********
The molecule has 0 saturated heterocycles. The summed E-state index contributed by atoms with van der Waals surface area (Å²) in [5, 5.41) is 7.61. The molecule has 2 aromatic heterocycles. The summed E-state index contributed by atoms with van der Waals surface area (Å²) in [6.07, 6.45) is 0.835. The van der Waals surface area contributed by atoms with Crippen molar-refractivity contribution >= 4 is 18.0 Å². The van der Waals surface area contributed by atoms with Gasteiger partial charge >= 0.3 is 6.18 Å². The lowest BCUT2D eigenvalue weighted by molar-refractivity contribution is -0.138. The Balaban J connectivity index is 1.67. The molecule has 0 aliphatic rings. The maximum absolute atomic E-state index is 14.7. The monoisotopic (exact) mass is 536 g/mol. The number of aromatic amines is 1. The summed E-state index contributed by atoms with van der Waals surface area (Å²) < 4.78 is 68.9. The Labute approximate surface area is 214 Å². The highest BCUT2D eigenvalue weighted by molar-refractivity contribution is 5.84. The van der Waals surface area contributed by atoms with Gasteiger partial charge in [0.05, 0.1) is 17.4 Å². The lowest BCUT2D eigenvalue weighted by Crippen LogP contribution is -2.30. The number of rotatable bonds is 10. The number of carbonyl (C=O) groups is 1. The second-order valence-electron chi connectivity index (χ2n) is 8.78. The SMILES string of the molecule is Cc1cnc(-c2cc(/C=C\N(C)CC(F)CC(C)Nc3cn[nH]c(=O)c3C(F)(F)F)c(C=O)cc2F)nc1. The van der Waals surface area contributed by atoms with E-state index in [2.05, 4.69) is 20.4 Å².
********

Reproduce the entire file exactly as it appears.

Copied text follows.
The molecule has 0 saturated heterocycles. The summed E-state index contributed by atoms with van der Waals surface area (Å²) in [5, 5.41) is 7.61. The molecule has 2 aromatic heterocycles. The summed E-state index contributed by atoms with van der Waals surface area (Å²) in [6.07, 6.45) is 0.835. The van der Waals surface area contributed by atoms with Crippen molar-refractivity contribution >= 4 is 18.0 Å². The van der Waals surface area contributed by atoms with Gasteiger partial charge >= 0.3 is 6.18 Å². The lowest BCUT2D eigenvalue weighted by molar-refractivity contribution is -0.138. The Balaban J connectivity index is 1.67. The molecule has 0 aliphatic rings. The maximum absolute atomic E-state index is 14.7. The monoisotopic (exact) mass is 536 g/mol. The number of aromatic amines is 1. The summed E-state index contributed by atoms with van der Waals surface area (Å²) < 4.78 is 68.9. The Labute approximate surface area is 214 Å². The highest BCUT2D eigenvalue weighted by molar-refractivity contribution is 5.84. The van der Waals surface area contributed by atoms with Gasteiger partial charge in [0.05, 0.1) is 17.4 Å². The lowest BCUT2D eigenvalue weighted by Crippen LogP contribution is -2.30. The number of rotatable bonds is 10. The number of carbonyl (C=O) groups is 1. The second-order valence-electron chi connectivity index (χ2n) is 8.78. The SMILES string of the molecule is Cc1cnc(-c2cc(/C=C\N(C)CC(F)CC(C)Nc3cn[nH]c(=O)c3C(F)(F)F)c(C=O)cc2F)nc1. The van der Waals surface area contributed by atoms with E-state index in [2.05, 4.69) is 20.4 Å².